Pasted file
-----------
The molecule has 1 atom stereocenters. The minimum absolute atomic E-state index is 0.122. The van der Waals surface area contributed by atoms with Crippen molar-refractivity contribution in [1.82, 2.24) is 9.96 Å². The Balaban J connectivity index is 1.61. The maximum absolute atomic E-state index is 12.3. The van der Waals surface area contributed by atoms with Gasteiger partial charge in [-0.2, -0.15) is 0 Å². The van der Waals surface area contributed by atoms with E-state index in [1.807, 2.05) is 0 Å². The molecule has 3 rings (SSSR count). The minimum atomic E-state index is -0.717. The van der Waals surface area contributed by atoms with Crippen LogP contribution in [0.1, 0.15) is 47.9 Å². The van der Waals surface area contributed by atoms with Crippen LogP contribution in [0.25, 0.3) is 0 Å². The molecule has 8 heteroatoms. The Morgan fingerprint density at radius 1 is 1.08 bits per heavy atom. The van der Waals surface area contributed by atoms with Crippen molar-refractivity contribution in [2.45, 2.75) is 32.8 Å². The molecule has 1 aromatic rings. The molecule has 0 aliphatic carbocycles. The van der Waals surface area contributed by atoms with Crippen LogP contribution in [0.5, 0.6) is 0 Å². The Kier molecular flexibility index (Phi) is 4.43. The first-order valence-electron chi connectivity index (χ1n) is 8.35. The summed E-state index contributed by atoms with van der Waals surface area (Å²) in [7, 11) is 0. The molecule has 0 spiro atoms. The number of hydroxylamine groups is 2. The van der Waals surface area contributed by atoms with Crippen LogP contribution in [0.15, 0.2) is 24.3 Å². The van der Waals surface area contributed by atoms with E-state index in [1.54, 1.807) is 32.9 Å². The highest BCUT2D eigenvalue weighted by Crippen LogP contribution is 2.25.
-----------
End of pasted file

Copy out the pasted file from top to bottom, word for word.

The molecule has 1 atom stereocenters. The minimum absolute atomic E-state index is 0.122. The van der Waals surface area contributed by atoms with Crippen molar-refractivity contribution in [1.82, 2.24) is 9.96 Å². The Balaban J connectivity index is 1.61. The maximum absolute atomic E-state index is 12.3. The van der Waals surface area contributed by atoms with Gasteiger partial charge in [-0.2, -0.15) is 0 Å². The van der Waals surface area contributed by atoms with E-state index in [1.807, 2.05) is 0 Å². The molecule has 3 rings (SSSR count). The minimum atomic E-state index is -0.717. The van der Waals surface area contributed by atoms with Crippen LogP contribution in [0.1, 0.15) is 47.9 Å². The van der Waals surface area contributed by atoms with Crippen LogP contribution in [0.25, 0.3) is 0 Å². The molecule has 8 heteroatoms. The Morgan fingerprint density at radius 1 is 1.08 bits per heavy atom. The van der Waals surface area contributed by atoms with Crippen molar-refractivity contribution in [2.45, 2.75) is 32.8 Å². The molecule has 1 aromatic rings. The molecule has 0 aliphatic carbocycles. The van der Waals surface area contributed by atoms with Crippen LogP contribution in [0.5, 0.6) is 0 Å². The Kier molecular flexibility index (Phi) is 4.43. The first-order valence-electron chi connectivity index (χ1n) is 8.35. The summed E-state index contributed by atoms with van der Waals surface area (Å²) in [7, 11) is 0. The molecule has 0 spiro atoms. The number of hydroxylamine groups is 2. The van der Waals surface area contributed by atoms with Crippen LogP contribution in [0.15, 0.2) is 24.3 Å². The van der Waals surface area contributed by atoms with E-state index in [1.54, 1.807) is 32.9 Å². The highest BCUT2D eigenvalue weighted by Crippen LogP contribution is 2.25.